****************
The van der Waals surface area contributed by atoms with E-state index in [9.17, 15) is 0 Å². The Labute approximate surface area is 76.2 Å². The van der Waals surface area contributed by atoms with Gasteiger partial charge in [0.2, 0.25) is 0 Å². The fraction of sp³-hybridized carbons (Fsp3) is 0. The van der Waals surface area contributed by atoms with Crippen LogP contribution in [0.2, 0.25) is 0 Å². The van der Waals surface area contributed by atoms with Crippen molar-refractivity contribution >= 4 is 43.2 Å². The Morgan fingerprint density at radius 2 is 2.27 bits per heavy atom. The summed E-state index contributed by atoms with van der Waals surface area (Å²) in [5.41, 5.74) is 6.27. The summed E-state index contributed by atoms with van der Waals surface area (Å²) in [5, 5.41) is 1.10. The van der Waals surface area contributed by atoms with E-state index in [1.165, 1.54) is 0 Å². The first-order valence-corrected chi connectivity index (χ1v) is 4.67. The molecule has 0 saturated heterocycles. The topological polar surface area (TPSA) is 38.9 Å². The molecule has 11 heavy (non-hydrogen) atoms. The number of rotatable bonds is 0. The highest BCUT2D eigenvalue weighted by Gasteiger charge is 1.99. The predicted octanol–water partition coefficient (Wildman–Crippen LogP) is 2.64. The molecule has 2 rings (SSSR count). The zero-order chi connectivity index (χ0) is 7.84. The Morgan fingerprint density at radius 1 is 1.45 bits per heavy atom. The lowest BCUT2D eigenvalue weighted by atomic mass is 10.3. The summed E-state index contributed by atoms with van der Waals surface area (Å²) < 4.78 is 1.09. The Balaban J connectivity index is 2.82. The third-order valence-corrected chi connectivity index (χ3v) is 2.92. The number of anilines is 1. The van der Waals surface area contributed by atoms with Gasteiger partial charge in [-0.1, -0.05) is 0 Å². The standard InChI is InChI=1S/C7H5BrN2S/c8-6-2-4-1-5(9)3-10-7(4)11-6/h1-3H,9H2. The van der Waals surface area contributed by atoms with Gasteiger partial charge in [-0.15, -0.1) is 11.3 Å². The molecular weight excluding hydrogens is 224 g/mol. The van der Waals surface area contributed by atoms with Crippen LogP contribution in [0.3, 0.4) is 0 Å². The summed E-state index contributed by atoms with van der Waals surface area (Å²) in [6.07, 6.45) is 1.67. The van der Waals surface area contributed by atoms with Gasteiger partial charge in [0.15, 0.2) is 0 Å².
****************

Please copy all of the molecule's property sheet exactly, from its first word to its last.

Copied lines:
The van der Waals surface area contributed by atoms with E-state index in [9.17, 15) is 0 Å². The Labute approximate surface area is 76.2 Å². The van der Waals surface area contributed by atoms with Gasteiger partial charge in [0.2, 0.25) is 0 Å². The fraction of sp³-hybridized carbons (Fsp3) is 0. The van der Waals surface area contributed by atoms with Crippen LogP contribution in [0.2, 0.25) is 0 Å². The van der Waals surface area contributed by atoms with Crippen molar-refractivity contribution >= 4 is 43.2 Å². The Morgan fingerprint density at radius 2 is 2.27 bits per heavy atom. The summed E-state index contributed by atoms with van der Waals surface area (Å²) in [5.41, 5.74) is 6.27. The summed E-state index contributed by atoms with van der Waals surface area (Å²) in [5, 5.41) is 1.10. The van der Waals surface area contributed by atoms with E-state index in [1.165, 1.54) is 0 Å². The first-order valence-corrected chi connectivity index (χ1v) is 4.67. The molecule has 0 saturated heterocycles. The topological polar surface area (TPSA) is 38.9 Å². The molecule has 11 heavy (non-hydrogen) atoms. The number of rotatable bonds is 0. The highest BCUT2D eigenvalue weighted by Gasteiger charge is 1.99. The predicted octanol–water partition coefficient (Wildman–Crippen LogP) is 2.64. The molecule has 2 rings (SSSR count). The zero-order chi connectivity index (χ0) is 7.84. The Morgan fingerprint density at radius 1 is 1.45 bits per heavy atom. The lowest BCUT2D eigenvalue weighted by atomic mass is 10.3. The summed E-state index contributed by atoms with van der Waals surface area (Å²) < 4.78 is 1.09. The Balaban J connectivity index is 2.82. The third-order valence-corrected chi connectivity index (χ3v) is 2.92. The number of anilines is 1. The van der Waals surface area contributed by atoms with Gasteiger partial charge in [-0.1, -0.05) is 0 Å². The standard InChI is InChI=1S/C7H5BrN2S/c8-6-2-4-1-5(9)3-10-7(4)11-6/h1-3H,9H2. The van der Waals surface area contributed by atoms with Gasteiger partial charge in [-0.15, -0.1) is 11.3 Å². The molecular weight excluding hydrogens is 224 g/mol. The van der Waals surface area contributed by atoms with Crippen LogP contribution in [0.3, 0.4) is 0 Å². The summed E-state index contributed by atoms with van der Waals surface area (Å²) in [6.07, 6.45) is 1.67. The van der Waals surface area contributed by atoms with Gasteiger partial charge in [0.15, 0.2) is 0 Å².